So. Santa, with kids. Or one kid, anyway. For now. A little half-German kid growing up in the US while we try to preserve his multicultural, multilingual heritage. Which includes two quite different, but not necessarily opposed, stories about Santa.
Here in the US, as I will assume that you all know, Santa comes down the chimney late at night on Christmas Eve. Kids wake up on Christmas morning to find their stockings full of gifts from Santa. I grew up with the philosophy that stocking gifts were from Santa and gifts under the tree, which were more major, were from parents, and I imagine we'll stick with a similar philosophy with Piglet.
But in Germany... it's a little different. First of all, Santa and Christmas are separated. Santa comes on St. Nicholas Day, which is December 6. He doesn't come down the chimney and he doesn't come in the middle of the night. Instead, apparently he sneaks into the house around dusk, via an unspecified entrance (most likely the front door). He leaves small gifts--such as fruit and candy and toy cars and little games--in the hallway or other currently unoccupied area of the house. Then, when Christmas itself arrives, it really starts on Christmas Eve. Families go to church on the evening of December 24, and when they get home from church, they exchange gifts. By the time Christmas Day itself actually arrives, the gift exchange is over, and only the meal remains.
So. As you can see, the traditions are a tad bit different between the two countries. And the question for us is how we're going to reconcile these traditions to create our own little family traditions for our own little multicultural family.
Here's what we know: Santa will come on Christmas Eve, and Piglet will open gifts in his stocking the next day, on Christmas morning. Here's what we almost definitely know: Piglet will open nearly all of his other gifts on Christmas morning as well. I am being very insistent on this point. Christmas morning is a tradition I am not willing to give up, despite Torsten's point that Christmas Eve gift-opening is just as exciting. Plus, Santa comes overnight, so Christmas Eve gift-opening wouldn't work. And, since we don't go to church, we would miss the whole concept of "Christmas Eve church trip followed by gift exchange" anyway.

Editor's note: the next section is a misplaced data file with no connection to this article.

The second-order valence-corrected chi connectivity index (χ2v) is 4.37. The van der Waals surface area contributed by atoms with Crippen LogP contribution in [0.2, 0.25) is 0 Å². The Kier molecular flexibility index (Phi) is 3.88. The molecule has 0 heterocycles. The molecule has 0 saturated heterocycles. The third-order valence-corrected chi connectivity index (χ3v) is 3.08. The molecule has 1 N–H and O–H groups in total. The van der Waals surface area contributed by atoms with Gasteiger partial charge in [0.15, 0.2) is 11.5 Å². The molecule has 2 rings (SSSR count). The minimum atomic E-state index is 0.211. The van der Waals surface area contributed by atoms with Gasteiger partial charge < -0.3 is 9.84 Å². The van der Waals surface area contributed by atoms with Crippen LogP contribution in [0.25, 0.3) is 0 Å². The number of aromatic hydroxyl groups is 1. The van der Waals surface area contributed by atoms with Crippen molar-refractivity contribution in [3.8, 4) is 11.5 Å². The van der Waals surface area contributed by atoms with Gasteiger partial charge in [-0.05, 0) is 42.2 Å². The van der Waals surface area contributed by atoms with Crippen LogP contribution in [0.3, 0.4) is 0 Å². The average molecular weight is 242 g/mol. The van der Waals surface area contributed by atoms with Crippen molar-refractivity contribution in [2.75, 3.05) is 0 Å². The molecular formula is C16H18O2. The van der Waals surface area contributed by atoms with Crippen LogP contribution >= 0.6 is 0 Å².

However, Torsten is a big fan of gift opening on Christmas Eve. So maybe we will find some kind of compromise and have Piglet open one or two gifts on Christmas Eve, and the rest the next morning. As it is, we are going to have to spread out the gift-giving a bit, because we also plan to celebrate Chanukah. So I would have no problem with that, as a concession to the German tradition. But I just will not give up the Christmas morning tradition, and Torsten agrees that it makes the most sense to keep the tradition consistent with the country, so we'll likely stick with that arrangement.
But then the question is... what about German Santa? We've already agreed that Santa will definitely come on Christmas Eve, American-style. But... is it outrageous to think that maybe he could come on St. Nicholas Day too? I mean, yes, Piglet would be the only one of his friends who got TWO visits from Santa, and that might cause some confusion, but I'm sure we could give him some sort of explanation about how Santa visits Germany and the accompanying diaspora on December 6, and he'll be back for all of Piglet's American friends in a few short weeks. We could figure it out, is my point.
But maybe there are logistics we're overlooking? Or maybe it's just ridiculous and overblown to have your kid get two trips from Santa every year? Even though both times Santa brings small gifts, nothing outrageous or expensive? Or maybe it would be too complicated or somehow reduce the specialness factor if Santa shows up twice? Or just confusing to the kid, like OK, Santa came, but also, he'll be back? I don't know. This is a point that we just haven't figured out yet. I mean, we're not in a rush since it will be a good two years at least before Piglet even begins to understand the concept of Santa, but it is sort of a perplexing issue.
Also, I want to know how you celebrated the holidays when you were growing up, and how you celebrate them now. What were your family's traditions? Was Santa involved? If so, what was the story behind it and what kind of gifts did he bring? How are the holiday traditions you observe with your adult family different from the traditions you observed as a kid?
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